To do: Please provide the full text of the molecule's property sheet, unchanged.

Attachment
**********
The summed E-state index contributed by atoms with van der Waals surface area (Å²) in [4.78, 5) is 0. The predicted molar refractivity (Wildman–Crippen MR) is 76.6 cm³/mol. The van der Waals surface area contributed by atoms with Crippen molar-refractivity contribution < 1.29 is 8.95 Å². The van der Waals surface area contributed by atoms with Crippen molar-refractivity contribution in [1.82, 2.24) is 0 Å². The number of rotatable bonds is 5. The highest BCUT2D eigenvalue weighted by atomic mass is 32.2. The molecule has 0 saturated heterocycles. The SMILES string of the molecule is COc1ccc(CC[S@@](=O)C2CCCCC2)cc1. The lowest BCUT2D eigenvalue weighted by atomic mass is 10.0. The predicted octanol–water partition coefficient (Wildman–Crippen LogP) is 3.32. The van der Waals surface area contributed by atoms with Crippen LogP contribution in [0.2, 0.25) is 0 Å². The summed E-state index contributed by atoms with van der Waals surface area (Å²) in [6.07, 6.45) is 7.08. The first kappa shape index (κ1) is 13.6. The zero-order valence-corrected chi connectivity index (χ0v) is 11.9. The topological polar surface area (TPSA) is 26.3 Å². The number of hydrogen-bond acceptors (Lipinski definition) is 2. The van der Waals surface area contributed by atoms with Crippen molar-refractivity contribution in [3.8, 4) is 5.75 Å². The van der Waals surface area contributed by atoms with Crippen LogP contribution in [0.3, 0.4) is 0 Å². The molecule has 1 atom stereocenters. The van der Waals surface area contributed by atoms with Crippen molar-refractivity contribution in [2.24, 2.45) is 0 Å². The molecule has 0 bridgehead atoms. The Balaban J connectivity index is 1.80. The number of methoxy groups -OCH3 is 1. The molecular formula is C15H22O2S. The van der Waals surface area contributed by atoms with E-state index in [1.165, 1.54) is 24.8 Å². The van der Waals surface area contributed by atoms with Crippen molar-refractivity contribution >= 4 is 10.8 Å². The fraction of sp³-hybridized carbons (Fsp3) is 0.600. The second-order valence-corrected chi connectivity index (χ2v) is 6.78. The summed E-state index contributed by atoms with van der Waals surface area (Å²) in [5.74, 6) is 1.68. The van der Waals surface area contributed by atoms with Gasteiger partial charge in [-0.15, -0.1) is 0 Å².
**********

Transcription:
The summed E-state index contributed by atoms with van der Waals surface area (Å²) in [4.78, 5) is 0. The predicted molar refractivity (Wildman–Crippen MR) is 76.6 cm³/mol. The van der Waals surface area contributed by atoms with Crippen molar-refractivity contribution < 1.29 is 8.95 Å². The van der Waals surface area contributed by atoms with Crippen molar-refractivity contribution in [1.82, 2.24) is 0 Å². The number of rotatable bonds is 5. The highest BCUT2D eigenvalue weighted by atomic mass is 32.2. The molecule has 0 saturated heterocycles. The SMILES string of the molecule is COc1ccc(CC[S@@](=O)C2CCCCC2)cc1. The lowest BCUT2D eigenvalue weighted by atomic mass is 10.0. The predicted octanol–water partition coefficient (Wildman–Crippen LogP) is 3.32. The van der Waals surface area contributed by atoms with Crippen LogP contribution in [0.2, 0.25) is 0 Å². The summed E-state index contributed by atoms with van der Waals surface area (Å²) in [6.07, 6.45) is 7.08. The first kappa shape index (κ1) is 13.6. The zero-order valence-corrected chi connectivity index (χ0v) is 11.9. The topological polar surface area (TPSA) is 26.3 Å². The number of hydrogen-bond acceptors (Lipinski definition) is 2. The van der Waals surface area contributed by atoms with Crippen molar-refractivity contribution in [3.8, 4) is 5.75 Å². The van der Waals surface area contributed by atoms with Crippen LogP contribution in [0.3, 0.4) is 0 Å². The molecule has 1 atom stereocenters. The van der Waals surface area contributed by atoms with Crippen molar-refractivity contribution in [2.24, 2.45) is 0 Å². The molecule has 0 bridgehead atoms. The Balaban J connectivity index is 1.80. The number of methoxy groups -OCH3 is 1. The molecular formula is C15H22O2S. The van der Waals surface area contributed by atoms with E-state index in [1.165, 1.54) is 24.8 Å². The van der Waals surface area contributed by atoms with Crippen molar-refractivity contribution >= 4 is 10.8 Å². The fraction of sp³-hybridized carbons (Fsp3) is 0.600. The second-order valence-corrected chi connectivity index (χ2v) is 6.78. The summed E-state index contributed by atoms with van der Waals surface area (Å²) in [5.74, 6) is 1.68. The van der Waals surface area contributed by atoms with Gasteiger partial charge in [-0.15, -0.1) is 0 Å².